As school leaders, the months that have passed since the COVID-19 crisis gripped New York City have been some of the most challenging of our careers. Our staff, our students, and many of our own families have suffered unspeakable loss, and yet we have not been able to come together as communities to mourn and support one another.
Not surprisingly, the virus has disproportionately ravaged New York’s most vulnerable communities, home to so many of our black, brown, and immigrant students.
As if a once-in-a-generation health crisis weren’t enough, the murder of George Floyd at the hands of Minneapolis police reminds our students of the NYPD’s own sordid history of murdering and terrorizing black and brown New Yorkers; evidenced by the similar fates of Eric Garner, Kalief Browder, and Akai Gurley, and the dark era of stop-and-frisk.
Our students are civically engaged. They participate in and follow the protests that demand accountability and justice. They watch as the police--who they are asked to trust as their protectors--indiscriminately deploy tear gas, ram protestors with squad cars, pepper spray peaceful demonstrators and compliant journalists, and flash white power symbols to approving colleagues. The NYPD’s human rights abuses are on full display as they assert once again their indifference toward black and brown citizens’ immeasurable grief, and their intolerance for expressions of justified rage.
When our children finally return to the classroom, these crises will have left them in need of unprecedented levels of support from us, both academic and emotional. Instead, they will return to schools with budgets that have been gutted by over $827 million dollars. They will return to schools without adequate access to social workers, mental health and counseling services, restorative justice programs, arts programs, sports teams, and after school programming.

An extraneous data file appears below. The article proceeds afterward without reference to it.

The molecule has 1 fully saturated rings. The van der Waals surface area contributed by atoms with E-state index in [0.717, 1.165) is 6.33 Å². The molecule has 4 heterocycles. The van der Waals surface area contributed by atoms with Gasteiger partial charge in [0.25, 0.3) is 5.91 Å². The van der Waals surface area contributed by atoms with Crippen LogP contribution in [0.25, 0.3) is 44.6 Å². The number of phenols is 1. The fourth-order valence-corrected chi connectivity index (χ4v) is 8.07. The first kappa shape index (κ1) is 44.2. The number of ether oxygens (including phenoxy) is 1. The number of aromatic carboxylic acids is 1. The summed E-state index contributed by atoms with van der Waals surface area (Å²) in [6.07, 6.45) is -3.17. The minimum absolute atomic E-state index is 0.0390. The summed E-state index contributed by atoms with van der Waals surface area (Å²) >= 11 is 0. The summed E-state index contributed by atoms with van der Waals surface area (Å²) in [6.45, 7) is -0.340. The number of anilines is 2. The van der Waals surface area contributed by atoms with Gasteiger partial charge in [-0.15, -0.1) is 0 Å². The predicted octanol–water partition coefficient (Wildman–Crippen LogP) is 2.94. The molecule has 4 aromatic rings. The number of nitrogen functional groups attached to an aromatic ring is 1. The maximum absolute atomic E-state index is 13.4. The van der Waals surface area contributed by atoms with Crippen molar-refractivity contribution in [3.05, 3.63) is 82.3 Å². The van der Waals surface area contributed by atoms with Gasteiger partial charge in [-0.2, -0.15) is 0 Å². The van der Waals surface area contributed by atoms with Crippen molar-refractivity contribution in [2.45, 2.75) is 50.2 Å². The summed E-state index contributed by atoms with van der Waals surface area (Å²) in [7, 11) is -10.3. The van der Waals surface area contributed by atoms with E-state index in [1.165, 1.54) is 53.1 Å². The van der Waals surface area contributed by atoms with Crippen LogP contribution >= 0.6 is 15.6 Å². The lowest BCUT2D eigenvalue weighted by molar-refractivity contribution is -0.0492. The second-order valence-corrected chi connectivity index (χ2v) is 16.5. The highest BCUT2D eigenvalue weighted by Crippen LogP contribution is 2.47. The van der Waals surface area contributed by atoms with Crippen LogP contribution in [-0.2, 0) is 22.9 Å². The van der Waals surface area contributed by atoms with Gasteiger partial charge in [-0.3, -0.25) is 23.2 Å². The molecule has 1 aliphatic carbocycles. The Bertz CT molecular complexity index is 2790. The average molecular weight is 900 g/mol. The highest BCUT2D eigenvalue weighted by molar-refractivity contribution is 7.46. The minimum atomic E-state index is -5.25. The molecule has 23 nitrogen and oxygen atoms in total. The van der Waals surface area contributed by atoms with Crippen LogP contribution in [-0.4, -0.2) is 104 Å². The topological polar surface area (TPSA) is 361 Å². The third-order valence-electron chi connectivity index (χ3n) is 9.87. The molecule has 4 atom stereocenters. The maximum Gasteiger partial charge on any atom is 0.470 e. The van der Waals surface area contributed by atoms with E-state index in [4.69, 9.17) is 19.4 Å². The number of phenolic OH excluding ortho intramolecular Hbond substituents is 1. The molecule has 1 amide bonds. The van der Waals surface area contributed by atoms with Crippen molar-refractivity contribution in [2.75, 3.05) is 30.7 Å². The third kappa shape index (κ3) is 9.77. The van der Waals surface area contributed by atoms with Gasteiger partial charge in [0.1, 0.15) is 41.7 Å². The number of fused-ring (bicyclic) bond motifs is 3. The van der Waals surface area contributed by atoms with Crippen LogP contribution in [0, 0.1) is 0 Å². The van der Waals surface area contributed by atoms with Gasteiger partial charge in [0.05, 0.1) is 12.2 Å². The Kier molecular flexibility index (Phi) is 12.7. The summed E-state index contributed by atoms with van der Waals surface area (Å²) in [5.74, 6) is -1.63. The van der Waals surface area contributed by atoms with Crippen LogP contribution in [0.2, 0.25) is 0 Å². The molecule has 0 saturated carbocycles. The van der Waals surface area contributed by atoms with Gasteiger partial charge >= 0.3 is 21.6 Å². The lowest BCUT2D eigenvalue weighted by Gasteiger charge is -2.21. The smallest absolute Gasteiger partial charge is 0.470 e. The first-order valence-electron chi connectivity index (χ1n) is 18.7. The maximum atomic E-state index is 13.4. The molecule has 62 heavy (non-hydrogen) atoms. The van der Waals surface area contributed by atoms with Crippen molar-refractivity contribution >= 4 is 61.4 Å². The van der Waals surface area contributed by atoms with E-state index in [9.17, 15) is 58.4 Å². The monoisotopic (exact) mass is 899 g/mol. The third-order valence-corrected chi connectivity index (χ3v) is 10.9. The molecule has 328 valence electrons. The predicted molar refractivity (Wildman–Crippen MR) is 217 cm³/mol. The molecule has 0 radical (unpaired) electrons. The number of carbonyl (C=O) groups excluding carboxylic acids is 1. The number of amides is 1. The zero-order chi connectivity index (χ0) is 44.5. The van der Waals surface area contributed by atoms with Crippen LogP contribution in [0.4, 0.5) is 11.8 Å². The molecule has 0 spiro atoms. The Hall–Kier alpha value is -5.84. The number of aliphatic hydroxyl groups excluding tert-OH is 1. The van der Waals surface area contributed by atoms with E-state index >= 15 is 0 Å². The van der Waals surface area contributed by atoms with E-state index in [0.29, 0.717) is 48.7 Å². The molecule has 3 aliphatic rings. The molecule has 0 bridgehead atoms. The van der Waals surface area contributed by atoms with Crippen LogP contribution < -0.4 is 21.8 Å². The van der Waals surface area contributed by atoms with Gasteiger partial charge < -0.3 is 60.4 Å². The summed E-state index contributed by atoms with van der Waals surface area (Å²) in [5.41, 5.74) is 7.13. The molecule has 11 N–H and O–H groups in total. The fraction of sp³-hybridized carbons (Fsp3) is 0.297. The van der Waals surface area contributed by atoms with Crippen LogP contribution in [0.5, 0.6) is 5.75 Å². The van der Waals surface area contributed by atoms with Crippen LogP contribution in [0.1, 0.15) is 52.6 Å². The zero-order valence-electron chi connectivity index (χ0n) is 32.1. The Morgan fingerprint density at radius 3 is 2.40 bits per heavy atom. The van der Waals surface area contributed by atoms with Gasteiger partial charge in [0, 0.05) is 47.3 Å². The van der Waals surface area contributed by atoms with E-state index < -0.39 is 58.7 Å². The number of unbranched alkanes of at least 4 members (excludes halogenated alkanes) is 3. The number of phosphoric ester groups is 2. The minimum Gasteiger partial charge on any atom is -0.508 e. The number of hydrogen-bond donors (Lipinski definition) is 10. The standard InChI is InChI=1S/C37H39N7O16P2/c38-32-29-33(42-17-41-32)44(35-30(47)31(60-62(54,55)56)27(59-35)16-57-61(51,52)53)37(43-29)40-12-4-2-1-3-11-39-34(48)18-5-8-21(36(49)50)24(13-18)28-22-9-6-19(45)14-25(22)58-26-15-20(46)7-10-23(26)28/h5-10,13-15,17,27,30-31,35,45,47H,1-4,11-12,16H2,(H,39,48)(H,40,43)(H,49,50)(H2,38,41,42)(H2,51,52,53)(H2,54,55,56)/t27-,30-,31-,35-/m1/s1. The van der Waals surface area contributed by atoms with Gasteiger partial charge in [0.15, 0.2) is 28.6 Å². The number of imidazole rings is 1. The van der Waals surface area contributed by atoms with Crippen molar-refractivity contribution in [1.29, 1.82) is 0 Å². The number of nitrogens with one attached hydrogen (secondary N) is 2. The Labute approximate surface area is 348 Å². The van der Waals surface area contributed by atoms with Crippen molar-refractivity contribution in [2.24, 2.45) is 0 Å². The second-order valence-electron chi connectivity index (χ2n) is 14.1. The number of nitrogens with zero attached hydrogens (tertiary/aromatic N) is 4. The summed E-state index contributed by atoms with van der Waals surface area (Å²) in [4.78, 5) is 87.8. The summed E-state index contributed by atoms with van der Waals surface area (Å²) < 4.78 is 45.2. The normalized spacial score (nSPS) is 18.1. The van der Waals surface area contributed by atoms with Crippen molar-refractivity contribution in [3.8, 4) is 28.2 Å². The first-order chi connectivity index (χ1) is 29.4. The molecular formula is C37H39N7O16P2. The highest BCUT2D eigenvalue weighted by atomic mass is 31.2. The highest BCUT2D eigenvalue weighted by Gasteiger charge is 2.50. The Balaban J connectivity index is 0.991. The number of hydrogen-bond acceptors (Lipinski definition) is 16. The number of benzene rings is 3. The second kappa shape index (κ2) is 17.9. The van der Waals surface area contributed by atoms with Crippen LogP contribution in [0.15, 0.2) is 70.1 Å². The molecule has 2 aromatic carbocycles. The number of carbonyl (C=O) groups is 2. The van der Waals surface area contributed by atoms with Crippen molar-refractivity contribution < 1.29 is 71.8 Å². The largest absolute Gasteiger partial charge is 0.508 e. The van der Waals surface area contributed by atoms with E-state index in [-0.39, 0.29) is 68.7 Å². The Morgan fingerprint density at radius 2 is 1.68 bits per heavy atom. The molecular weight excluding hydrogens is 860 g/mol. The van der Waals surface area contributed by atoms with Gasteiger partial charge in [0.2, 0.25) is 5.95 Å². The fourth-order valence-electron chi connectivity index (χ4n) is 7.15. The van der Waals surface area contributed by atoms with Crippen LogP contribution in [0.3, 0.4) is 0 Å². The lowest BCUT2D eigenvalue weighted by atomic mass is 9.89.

At the same time, the NYPD will see its budget substantially increased. When our students emerge from the collective trauma of COVID-19 and rampant police brutality, they’ll be met by faces wearing an NYPD uniform; on the corner, at the bus stop, in the subway, and at the doors of their schools. This will trigger feelings of fear, anger, and anxiety – not safety. After all, what evidence do black and brown students have that they can trust law enforcement officers?
The priorities of our city and state in this budget are clear. Children last, NYPD first.
We would be remiss in our duties to our students if we did not use what power we have to join their efforts to convince those who remain indifferent that “Black Lives Matter.” In light of that responsibility, we demand that the governor, mayor, and city council pass a budget that puts children first during this crucial time. That means drastic increases to public school and social service budgets, and sharp cuts to the NYPD’s budget. Increased school budgets should include funding for:
In addition, we call for: